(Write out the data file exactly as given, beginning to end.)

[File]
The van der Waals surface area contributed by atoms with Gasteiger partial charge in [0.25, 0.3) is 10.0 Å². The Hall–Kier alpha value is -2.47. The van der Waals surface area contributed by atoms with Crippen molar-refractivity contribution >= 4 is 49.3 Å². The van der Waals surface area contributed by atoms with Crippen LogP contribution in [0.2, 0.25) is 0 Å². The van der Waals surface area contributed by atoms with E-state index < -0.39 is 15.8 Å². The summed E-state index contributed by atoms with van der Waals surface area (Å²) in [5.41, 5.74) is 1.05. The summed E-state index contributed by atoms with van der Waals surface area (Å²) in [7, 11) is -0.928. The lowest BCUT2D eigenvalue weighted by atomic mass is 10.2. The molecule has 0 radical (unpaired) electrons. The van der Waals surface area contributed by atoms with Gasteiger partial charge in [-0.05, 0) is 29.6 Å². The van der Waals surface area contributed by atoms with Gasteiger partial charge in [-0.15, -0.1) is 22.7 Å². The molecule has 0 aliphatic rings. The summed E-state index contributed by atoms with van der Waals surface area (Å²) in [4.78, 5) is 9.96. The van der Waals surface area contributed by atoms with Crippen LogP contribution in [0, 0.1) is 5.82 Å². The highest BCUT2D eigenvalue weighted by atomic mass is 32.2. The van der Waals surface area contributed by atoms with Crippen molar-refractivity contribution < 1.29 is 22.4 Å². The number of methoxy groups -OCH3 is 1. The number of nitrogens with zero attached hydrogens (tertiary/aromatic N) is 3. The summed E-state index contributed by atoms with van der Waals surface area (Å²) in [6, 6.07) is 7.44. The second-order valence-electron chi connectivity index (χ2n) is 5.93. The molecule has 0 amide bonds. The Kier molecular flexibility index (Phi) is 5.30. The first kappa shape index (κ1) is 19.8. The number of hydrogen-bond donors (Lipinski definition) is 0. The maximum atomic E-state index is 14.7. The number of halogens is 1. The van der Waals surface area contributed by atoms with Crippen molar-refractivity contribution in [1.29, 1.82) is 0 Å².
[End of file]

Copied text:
The van der Waals surface area contributed by atoms with Gasteiger partial charge in [0.25, 0.3) is 10.0 Å². The Hall–Kier alpha value is -2.47. The van der Waals surface area contributed by atoms with Crippen molar-refractivity contribution >= 4 is 49.3 Å². The van der Waals surface area contributed by atoms with Crippen LogP contribution in [0.2, 0.25) is 0 Å². The van der Waals surface area contributed by atoms with E-state index < -0.39 is 15.8 Å². The summed E-state index contributed by atoms with van der Waals surface area (Å²) in [5.41, 5.74) is 1.05. The summed E-state index contributed by atoms with van der Waals surface area (Å²) in [7, 11) is -0.928. The lowest BCUT2D eigenvalue weighted by atomic mass is 10.2. The molecule has 0 radical (unpaired) electrons. The van der Waals surface area contributed by atoms with Gasteiger partial charge in [-0.05, 0) is 29.6 Å². The van der Waals surface area contributed by atoms with Gasteiger partial charge in [-0.15, -0.1) is 22.7 Å². The molecule has 0 aliphatic rings. The summed E-state index contributed by atoms with van der Waals surface area (Å²) in [4.78, 5) is 9.96. The van der Waals surface area contributed by atoms with Crippen LogP contribution in [0, 0.1) is 5.82 Å². The highest BCUT2D eigenvalue weighted by atomic mass is 32.2. The van der Waals surface area contributed by atoms with Crippen molar-refractivity contribution < 1.29 is 22.4 Å². The number of methoxy groups -OCH3 is 1. The number of nitrogens with zero attached hydrogens (tertiary/aromatic N) is 3. The summed E-state index contributed by atoms with van der Waals surface area (Å²) in [6, 6.07) is 7.44. The second-order valence-electron chi connectivity index (χ2n) is 5.93. The molecule has 0 amide bonds. The Kier molecular flexibility index (Phi) is 5.30. The first kappa shape index (κ1) is 19.8. The number of hydrogen-bond donors (Lipinski definition) is 0. The maximum atomic E-state index is 14.7. The number of halogens is 1. The van der Waals surface area contributed by atoms with Crippen molar-refractivity contribution in [1.29, 1.82) is 0 Å².